Engineering spare parts supply chains for harsh environments

Engineering spare parts supply chains for harsh environments

New research helps industries that operate in extreme conditions to improve the supply of spare parts

Engineering projects carried out in harsh environments require a reliable supply of spare parts. However, providing such a service is challenging when the demand for parts is intermittent and procurement practices lack cohesion.

A thesis project completed by Sachin Shedge, a graduate of the MIT-Malaysia Master of Science in Supply Chain Management program, explored the supply challenges of engineer-to-order (ETO) supply chains. These issues have not been studied extensively in the extant literature. In particular, Shedge considered what demand forecasting method is best suited to an ETO environment, and how such a method can integrate the supply chain’s customer- and supplier-facing functions. Dr Javad Feizabadi, Director of the PhD Program and Winter Academy at the Malaysia Institute for Supply Chain Innovation (MISI), supervised the work, and the thesis sponsor is a leading oil and gas field services company.

The research focused on a unit of the company that sells seismic analysis services to customers (called ServeOil).  These projects employ several types of equipment that require a wide variety of spare parts. Demand for the items can be erratic and difficult to forecast. Moreover, the projects usually take place in remote locations, and although the company has a centralized procurement function, it is usual for chief mechanics in the field to be responsible for equipment maintenance.

These managers use their intuition and judgment to order spare parts from the sourcing function, which resides in a Shared Service Center (SSC) located far away from field operations. The SSC is structured in such a way that it can take advantage of economies of scale, but it lacks specialist knowledge of the parts needed by field operations. This shortfall increases the need for effective, cross-functional integration. The company’s centralized procurement function is a long distance from project operations.

The thesis research included both qualitative and quantitative data.

Qualitative data. Three people from field operations and five individuals in the SSC were interviewed about the process of integrating customer and supplier facing functions. All the interviews were semi-structured and lasted for 45-60 minutes each. A set of open-ended and semi-structured questions were developed following background questions from the interviewees. Field notes and verified summary versions of interviews were used to identify patterns in the answers of all participants.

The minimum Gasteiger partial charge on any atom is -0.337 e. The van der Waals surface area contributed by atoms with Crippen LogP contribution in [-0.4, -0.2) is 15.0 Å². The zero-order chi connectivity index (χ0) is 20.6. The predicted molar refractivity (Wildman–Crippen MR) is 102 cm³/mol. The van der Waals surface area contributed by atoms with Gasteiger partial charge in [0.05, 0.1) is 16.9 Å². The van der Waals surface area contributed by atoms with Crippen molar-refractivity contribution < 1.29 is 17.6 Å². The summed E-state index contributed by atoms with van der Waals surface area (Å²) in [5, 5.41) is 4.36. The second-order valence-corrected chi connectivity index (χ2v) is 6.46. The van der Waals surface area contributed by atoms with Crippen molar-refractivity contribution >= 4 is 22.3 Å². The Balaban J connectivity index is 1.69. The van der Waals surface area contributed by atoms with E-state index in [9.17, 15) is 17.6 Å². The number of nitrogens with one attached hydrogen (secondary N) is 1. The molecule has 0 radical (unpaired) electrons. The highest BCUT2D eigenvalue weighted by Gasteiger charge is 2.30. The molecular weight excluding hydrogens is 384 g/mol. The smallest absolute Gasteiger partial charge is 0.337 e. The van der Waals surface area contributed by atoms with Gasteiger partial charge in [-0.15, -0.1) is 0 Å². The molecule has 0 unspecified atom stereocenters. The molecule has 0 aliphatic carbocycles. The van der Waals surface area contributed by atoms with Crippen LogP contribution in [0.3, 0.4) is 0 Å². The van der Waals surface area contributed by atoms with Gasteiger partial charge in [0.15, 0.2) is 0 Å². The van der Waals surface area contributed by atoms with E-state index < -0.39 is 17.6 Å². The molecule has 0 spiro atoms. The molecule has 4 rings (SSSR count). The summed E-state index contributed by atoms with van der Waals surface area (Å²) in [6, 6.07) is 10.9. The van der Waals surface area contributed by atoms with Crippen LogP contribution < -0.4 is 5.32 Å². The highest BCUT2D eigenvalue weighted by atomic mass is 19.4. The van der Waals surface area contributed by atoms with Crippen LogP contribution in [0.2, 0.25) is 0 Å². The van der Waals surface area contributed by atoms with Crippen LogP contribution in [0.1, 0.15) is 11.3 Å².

Quantitative data. Archival data for three representative projects were gathered from ServeOil, that delineated spend histories for all the resources that were acquired over the life cycle of the projects. One project was dropped due to incomplete data. The spare part demand data were categorized, and it was found that most of spare parts fall in intermittent and lumpy demand categories.

A key finding of the primary data analysis is that information quality, procedural quality, alignment quality and the degree of constructive engagement are important in improving integration between customer and supplier facing functions. This is significant finding in that it pertains to a project-based operation and the organizational structure of a shared service center.

Another key finding is that the planning process plays a pivotal role in integrating customer and supplier-facing functions in an ETO supply chain and SSC organizational structure.

The results of this study can help project-based operations to improve the efficiency of the spare part supply chain. Many firms have centralized their procurement activities to exploit economy of scale. However, they face a lack of integration in their supply chain, particularly in the case of spare parts which have very unpredictable demand. Also, projects tend to be sited in different geographical locations, and there is a disconnection between procurement and operations.

Having a planning process as described in the research would help firms to yield better performance in terms of demand forecast accuracy and effective fulfillment of field operation’s demand. Such a process would also help companies to exploit the benefits of supply chain alignment, without changing functional incentives or organizational structure.

This post is based on an article by Sachin Shedge and Dr Javad Feizabadi, published in the latest issue of Supply Chain Frontiers. Subscribe to Frontiers here for free. For more information on this research project and the MIT-Malaysia Master of Science in Supply Chain Management program, please contact Dr Javad Feizabadi at jfeizabadi@misi.edu.my.

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